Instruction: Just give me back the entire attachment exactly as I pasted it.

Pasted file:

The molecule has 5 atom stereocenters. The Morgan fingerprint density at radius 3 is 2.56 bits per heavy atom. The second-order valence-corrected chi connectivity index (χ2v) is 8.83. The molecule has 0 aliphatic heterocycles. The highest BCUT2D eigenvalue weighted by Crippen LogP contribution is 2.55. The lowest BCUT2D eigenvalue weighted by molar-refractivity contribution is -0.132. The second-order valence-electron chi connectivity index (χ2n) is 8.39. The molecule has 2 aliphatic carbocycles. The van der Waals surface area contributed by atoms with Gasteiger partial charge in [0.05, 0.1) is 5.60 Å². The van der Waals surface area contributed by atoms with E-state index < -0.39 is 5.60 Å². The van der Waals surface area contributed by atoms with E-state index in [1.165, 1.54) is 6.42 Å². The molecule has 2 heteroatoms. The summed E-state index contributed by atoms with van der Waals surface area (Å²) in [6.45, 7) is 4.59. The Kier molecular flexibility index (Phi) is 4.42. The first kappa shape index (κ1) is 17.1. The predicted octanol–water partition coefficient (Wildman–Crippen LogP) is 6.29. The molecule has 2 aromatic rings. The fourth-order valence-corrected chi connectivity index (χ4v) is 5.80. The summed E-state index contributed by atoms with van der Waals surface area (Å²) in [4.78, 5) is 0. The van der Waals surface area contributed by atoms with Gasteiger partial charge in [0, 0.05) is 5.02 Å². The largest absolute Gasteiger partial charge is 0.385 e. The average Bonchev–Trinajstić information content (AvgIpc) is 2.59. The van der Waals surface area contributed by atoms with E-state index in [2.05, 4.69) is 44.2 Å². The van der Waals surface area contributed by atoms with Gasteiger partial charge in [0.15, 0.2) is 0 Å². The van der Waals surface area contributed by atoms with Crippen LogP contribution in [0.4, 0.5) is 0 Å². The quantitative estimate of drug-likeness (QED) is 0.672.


The molecule has 5 atom stereocenters. The Morgan fingerprint density at radius 3 is 2.56 bits per heavy atom. The second-order valence-corrected chi connectivity index (χ2v) is 8.83. The molecule has 0 aliphatic heterocycles. The highest BCUT2D eigenvalue weighted by Crippen LogP contribution is 2.55. The lowest BCUT2D eigenvalue weighted by molar-refractivity contribution is -0.132. The second-order valence-electron chi connectivity index (χ2n) is 8.39. The molecule has 2 aliphatic carbocycles. The van der Waals surface area contributed by atoms with Gasteiger partial charge in [0.05, 0.1) is 5.60 Å². The van der Waals surface area contributed by atoms with E-state index < -0.39 is 5.60 Å². The van der Waals surface area contributed by atoms with E-state index in [1.165, 1.54) is 6.42 Å². The molecule has 2 heteroatoms. The summed E-state index contributed by atoms with van der Waals surface area (Å²) in [6.45, 7) is 4.59. The Kier molecular flexibility index (Phi) is 4.42. The first kappa shape index (κ1) is 17.1. The predicted octanol–water partition coefficient (Wildman–Crippen LogP) is 6.29. The molecule has 2 aromatic rings. The fourth-order valence-corrected chi connectivity index (χ4v) is 5.80. The summed E-state index contributed by atoms with van der Waals surface area (Å²) in [4.78, 5) is 0. The van der Waals surface area contributed by atoms with Gasteiger partial charge in [0, 0.05) is 5.02 Å². The largest absolute Gasteiger partial charge is 0.385 e. The average Bonchev–Trinajstić information content (AvgIpc) is 2.59. The van der Waals surface area contributed by atoms with E-state index in [2.05, 4.69) is 44.2 Å². The van der Waals surface area contributed by atoms with Gasteiger partial charge in [0.15, 0.2) is 0 Å². The van der Waals surface area contributed by atoms with Crippen LogP contribution in [0.4, 0.5) is 0 Å². The quantitative estimate of drug-likeness (QED) is 0.672.